Jaroslav Halak

St. Louis has a weird goaltending history


Jeremy Rutherford of the St. Louis Post-Dispatch notes that, with a 3-0 shutout of San Jose on Sunday, Blues goalie Jaroslav Halak moved into second place on the franchise’s career shutout list.

/screeches tires


After some digging, it turns out this report is totally true. Even though three Hall of Fame goalies plied their trade in St. Louis (Glenn Hall, Jacques Plante and Grant Fuhr ) it’s Halak — who has been a Blue for exactly one year, seven months and 27 days — that just passed the immortal Roman Turek for the No. 2 spot.

Shocking? Well, not really when you consider what the future holds — four more shutouts and Halak becomes St. Louis’ all-time leader.

At the rate Halak is going, he could have the record by March. He has five shutouts in his last 10 games and boasts a 1.97 GAA (fourth in the NHL) with a .922 save percentage.

This tells you two things: 1) Halak is having a very good season and 2) The franchise’s all-time shutout leaders list is bizarre. Consider the top 10:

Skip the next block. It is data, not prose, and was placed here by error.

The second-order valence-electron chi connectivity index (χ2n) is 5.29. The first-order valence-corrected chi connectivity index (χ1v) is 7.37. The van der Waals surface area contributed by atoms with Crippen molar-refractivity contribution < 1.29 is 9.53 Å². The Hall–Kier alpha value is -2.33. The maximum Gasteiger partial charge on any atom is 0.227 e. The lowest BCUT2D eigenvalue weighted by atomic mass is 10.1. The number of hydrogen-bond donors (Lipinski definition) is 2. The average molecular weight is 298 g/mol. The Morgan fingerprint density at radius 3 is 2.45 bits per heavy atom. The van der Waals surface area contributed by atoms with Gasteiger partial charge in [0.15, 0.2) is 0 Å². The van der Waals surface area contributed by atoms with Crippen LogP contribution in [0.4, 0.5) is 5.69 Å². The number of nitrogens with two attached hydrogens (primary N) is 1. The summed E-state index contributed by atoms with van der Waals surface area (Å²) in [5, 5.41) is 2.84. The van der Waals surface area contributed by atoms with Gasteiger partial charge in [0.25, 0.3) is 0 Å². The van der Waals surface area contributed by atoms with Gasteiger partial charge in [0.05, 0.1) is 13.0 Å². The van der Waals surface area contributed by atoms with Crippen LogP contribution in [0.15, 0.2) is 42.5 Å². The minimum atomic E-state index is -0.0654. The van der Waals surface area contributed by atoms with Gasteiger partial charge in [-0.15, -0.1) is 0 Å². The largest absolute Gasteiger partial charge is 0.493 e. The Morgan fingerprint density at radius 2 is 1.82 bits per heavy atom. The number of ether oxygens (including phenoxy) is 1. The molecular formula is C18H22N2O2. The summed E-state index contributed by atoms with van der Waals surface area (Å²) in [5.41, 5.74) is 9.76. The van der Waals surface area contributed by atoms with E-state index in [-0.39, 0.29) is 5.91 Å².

1. Glenn Hall– 16 
(A legend)

T-2. Jaroslav Halak — 13 
(Still feel like this happened too quickly)

T-2. Roman Turek — 13
(Along with Cechmanek, proved goalies named Roman aren’t trustworthy)

4. Brent Johnson — 12
(Now the backup in Pittsburgh)

5. Grant Fuhr — 11
(Was 33 when he went to St. Loo)

T-6. Mike Liut — 10
(Even though he leads the Blues in appearances, I refuse to acknowledge him as anything other than a Whaler)

T-6. Manny Legace — 10
(Just had a “Oh wow, he was their starter for a while!” flashback)

T- 6. Jacques Plante — 10
(Won a Vezina, got traded to Toronto, made the All-Star team. Good trade, St. Loo.)

9. Greg Millen — 9
(Remember when he played for Quebec? Yeah, me neither)

10. Chris Mason — 8 
(No. 3 on Nashville’s list!)

Meanwhile, ol’ Curtis Joseph — who played 280 games for St. Louis, second-most of all time — sits in 14th, behind both Jamie McLennan and Ty Conklin.

Speaking of Joseph, he’ll likely soon be passed by Brian Elliott, who in 26 games has as many shutouts (five) as Joseph did from 1989-95.

In conclusion, St. Louis’ goaltending history is weird.

Struggling Sabre Tyler Ennis out with upper-body injury

Tyler Ennis, James Wisniewski